The Romanian village, we are constantly told, is dying. Young people are leaving in droves, either for the the country’s towns and cities or to seek their fortune abroad. Christmas in Ianculești, in the far northwest of Romania – just a kilometre or two from the Hungarian border – would suggest that the trend is not uniform everywhere. Here I found a Romanian village that appears to be blooming, where tradition remains strong and where the church is a focal point of life.
It helps that the town of Carei, which offers employment and opportunities, is not far away (indeed, administratively, Ianculești is part of the town). Roads, long little more than mud tracks, are now paved, and the arrival of gas a couple of years ago means that central heating is now standard: no small thing during a Transylvanian winter.
Children are, alas, a little thin on the ground: there are just a handful in the village, but that was to the delight of my daughter Valeria, who went from door to door on Christmas Eve singing carols with four cousins and friends. With a virtual carol monopoly, they arrived home after five hours of singing the good news with 260 lei each as their reward: just about every house welcomed them with open arms, a few lei and enough sweets and chocolate to keep them going until Easter.
At church on Christmas morning the local priest – my wife’s cousin – handed out more goodies to the local kids. He also reminded the packed congregation that life can sometimes be brought to an abrupt end, and that it was therefore important to enjoy every moment. A simple, and yet important Christmas message, not least for those of us who can all too often take life a bit too seriously. Locals in traditional costume sang more carols, and young lads dressed as the Three Wise Men performed a short theatre piece.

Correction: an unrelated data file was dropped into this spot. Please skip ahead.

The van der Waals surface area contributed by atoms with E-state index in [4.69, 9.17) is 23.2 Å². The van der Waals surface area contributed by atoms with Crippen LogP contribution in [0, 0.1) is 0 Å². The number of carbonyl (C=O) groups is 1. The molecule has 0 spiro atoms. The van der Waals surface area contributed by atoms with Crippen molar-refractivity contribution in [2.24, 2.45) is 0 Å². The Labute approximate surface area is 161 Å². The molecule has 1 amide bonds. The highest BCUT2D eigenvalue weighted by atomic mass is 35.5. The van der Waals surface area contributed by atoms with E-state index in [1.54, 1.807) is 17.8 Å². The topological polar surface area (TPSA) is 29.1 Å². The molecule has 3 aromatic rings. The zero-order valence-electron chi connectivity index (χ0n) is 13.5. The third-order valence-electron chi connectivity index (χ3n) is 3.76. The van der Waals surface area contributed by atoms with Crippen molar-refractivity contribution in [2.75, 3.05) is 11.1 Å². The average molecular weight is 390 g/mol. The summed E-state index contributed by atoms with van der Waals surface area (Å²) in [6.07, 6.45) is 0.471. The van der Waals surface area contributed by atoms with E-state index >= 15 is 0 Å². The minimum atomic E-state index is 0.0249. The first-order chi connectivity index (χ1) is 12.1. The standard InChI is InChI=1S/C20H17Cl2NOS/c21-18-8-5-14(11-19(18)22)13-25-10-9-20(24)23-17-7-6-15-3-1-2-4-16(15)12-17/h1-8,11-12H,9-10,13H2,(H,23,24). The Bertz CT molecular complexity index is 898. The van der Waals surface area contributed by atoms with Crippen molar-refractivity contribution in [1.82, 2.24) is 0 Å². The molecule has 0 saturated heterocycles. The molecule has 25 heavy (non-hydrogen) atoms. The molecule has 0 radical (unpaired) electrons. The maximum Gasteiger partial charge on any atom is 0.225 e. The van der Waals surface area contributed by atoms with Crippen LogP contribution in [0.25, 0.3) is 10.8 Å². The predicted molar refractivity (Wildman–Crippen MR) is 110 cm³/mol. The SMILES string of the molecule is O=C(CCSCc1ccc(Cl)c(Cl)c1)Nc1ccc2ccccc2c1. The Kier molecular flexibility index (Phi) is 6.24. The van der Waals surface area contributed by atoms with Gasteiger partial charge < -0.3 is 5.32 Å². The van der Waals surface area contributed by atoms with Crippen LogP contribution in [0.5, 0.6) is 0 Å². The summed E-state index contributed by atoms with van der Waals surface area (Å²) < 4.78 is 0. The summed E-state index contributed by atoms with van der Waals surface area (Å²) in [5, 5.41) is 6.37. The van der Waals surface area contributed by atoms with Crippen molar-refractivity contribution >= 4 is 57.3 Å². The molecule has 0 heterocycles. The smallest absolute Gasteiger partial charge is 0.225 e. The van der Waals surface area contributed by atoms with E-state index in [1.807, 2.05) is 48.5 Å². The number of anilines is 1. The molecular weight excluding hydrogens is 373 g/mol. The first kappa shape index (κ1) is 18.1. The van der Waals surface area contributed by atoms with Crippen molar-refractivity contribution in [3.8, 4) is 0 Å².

With Christmas lent over, the smorgasbord of food that adorned the dinner table was a treat for all. Roasted pork, roasted rabbit, sarmale (cabbage rolls) and a wonderful apple crumble made by my wife (I insisted on at least one English dish) were washed down with delicious, sweet vișinata (a cherry liqueur that can be deceptively strong). On Boxing Day, more carols, as we visited family and dined on yet more traditional food. There were presents of course, but these take a back seat in Transylvania’s villages, where family is the most important gift of Christmas.
Anyone who has become cynical about Christmas, reduced in so many places to a secular festival of commerce, would do well to spend next year in a Transylvanian village. Life can still be hard, but there is enough evidence – at least in Ianculești – that the demise of traditional village life has been exaggerated. It is to the credit of many people here – not least my wife’s cousin, the priest – that there is still a place for the more simple pleasures of church, community, family and a belief that life is itself a gift we should treasure before we realise, too late, that it has passed us by.
I don’t think I have ever enjoyed a Christmas as much.